Phil D. Spinning it Out

Phil D. Spinning it Out

Ohh ya, there where 2 of us named Phil up there.  This is Phil Dominick.  They call him Philthy….funny as that name became my nickname while I was at Reef.  Interesting coincidence.

Riley Again.  Apparently I was ok shooting him

Riley Again. Apparently I was ok shooting him

I haven’t really been on snow for a season in a long time, almost 6 years.  In that time I really got away from snow sports as I was in Southern California and took the time to learn to surf.  I learned that after that much time away, a lot of the technical riding I used to be able to do has left me. I also learned a lot about myself, and how age and the experience of past injuries effects my decision process.  I slowly accepted that I can’t do the big, risky things like I used to.  After a week of being annoyed that I wouldn’t push myself, I finally excepted, and then started to appreciate the fact that I really just enjoy riding fast, making turns and picking out lines I want to hit.  But I had to go for broke one last time, and decided to hit the powder jump and spin one last big 3.

Backside 3.  On my 167 Cadillac powder board, with a powder stance.  Not the smartest thing I have ever done.

Backside 3. On my 167 Cadillac powder board, with a powder stance. Not the smartest thing I have ever done.

I didn’t land it cleanly, and I have to admit it felt good.  With a head full of steam and blood boiling with adrenaline I stormed back up to hit it again and land it.  I strapped on my helmet cam and dropped in.  This time I stupidly speed checked and slipped off the runway about 15 feet before for the lip.  At nearly full speed I got bucked.  All I remember in the air was “ohhhh shiiiiiiiiiiiiiiiiiii” I just wanted to clear the gully.  So I tucked my knees up and put the board perpendicular to the landing area in front of me.  I cleared the other death side of the gully by a few feet and landed to an abrupt stop.  My face slammed into my knee, and the whiplash action had enough force to break the mounting points on my helmet cam.  It seems that I can’t get away with anything without getting hurt or breaking equipment, which in effect ends up costing me lots of money.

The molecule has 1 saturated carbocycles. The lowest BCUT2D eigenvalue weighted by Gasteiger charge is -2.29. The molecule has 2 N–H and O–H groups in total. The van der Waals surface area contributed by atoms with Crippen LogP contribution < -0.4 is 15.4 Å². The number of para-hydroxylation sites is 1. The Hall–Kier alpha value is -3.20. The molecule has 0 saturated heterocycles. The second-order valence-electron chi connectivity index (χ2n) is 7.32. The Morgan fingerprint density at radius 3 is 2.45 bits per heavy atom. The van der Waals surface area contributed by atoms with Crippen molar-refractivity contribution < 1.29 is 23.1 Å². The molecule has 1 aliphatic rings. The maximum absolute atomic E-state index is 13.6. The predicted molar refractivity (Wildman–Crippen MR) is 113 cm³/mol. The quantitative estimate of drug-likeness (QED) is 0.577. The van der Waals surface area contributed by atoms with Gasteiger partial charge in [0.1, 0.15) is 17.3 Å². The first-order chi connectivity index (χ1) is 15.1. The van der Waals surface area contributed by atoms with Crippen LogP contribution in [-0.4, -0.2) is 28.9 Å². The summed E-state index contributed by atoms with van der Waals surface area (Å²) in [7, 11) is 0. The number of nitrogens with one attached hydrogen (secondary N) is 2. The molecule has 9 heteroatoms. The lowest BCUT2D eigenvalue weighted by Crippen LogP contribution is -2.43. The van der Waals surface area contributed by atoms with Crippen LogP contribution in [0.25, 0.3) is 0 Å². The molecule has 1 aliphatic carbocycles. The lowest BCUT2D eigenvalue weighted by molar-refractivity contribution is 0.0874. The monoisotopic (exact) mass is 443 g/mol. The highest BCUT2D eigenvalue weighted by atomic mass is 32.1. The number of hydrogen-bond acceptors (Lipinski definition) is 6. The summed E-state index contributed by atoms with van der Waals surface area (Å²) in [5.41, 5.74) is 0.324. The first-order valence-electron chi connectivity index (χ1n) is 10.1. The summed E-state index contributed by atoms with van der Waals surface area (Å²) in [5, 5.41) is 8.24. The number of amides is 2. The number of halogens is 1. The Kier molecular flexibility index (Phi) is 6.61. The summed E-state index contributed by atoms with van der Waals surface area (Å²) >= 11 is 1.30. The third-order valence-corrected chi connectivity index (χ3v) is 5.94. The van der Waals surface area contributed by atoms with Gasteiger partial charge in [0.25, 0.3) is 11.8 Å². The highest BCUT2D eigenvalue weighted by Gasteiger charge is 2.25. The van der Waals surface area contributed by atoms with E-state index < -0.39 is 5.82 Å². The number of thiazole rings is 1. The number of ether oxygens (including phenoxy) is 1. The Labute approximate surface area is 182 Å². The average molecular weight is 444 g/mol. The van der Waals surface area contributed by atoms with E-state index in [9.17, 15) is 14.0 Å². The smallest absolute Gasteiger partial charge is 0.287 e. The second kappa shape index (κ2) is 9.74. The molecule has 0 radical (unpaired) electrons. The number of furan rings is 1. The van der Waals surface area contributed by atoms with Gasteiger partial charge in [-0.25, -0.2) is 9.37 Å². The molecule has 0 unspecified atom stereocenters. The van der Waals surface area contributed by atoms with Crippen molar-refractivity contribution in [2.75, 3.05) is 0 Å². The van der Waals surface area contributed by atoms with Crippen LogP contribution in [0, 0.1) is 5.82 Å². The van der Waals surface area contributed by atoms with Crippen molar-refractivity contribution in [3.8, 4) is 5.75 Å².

As I was sitting icing my eye, a local Kiwi skier slid up and scoped out a drop.

Yep, That's a Big Drop

Yep, That's a Big Drop

Wow....I'd Say 50-60 Ft.

Wow....I'd Say 50-60 Ft.

Get on the Bus, eh!

Get on the Bus, eh!

This was my favorite line of the trip.  I found this nice little bit of frsh light untouched steep power and dropped the line twice.

This was my favorite line of the trip. I found this nice little bit of fresh, light untouched steep powder and dropped the line twice.

I wanted to hit the cliff just to the lookers right of this, but sometimes is so damn hard to know exactly where to drop looking from the top.  how do those crazy big mountain riders know where to go?

Couple of guys showing the scale of the line. Thanks fellas!

Couple of guys showing the scale of the line. Thanks fellas!

One of the guys in our group, Jesse (his blog on temple:http://jessesimons.blogspot.com/2009/08/temple-basin.html) is going to Otago University for photography.  He had his camera out more than I did.  It was nice having someone that knew what he was doing up there.  He is shooting Phil D here.  If Phil was an animal he would be a mole.  He seriously averaged building 3 jumps a day.  At any given time you could find him digging by himself someplace on the mountain.  He is dedicated, you have to give him that.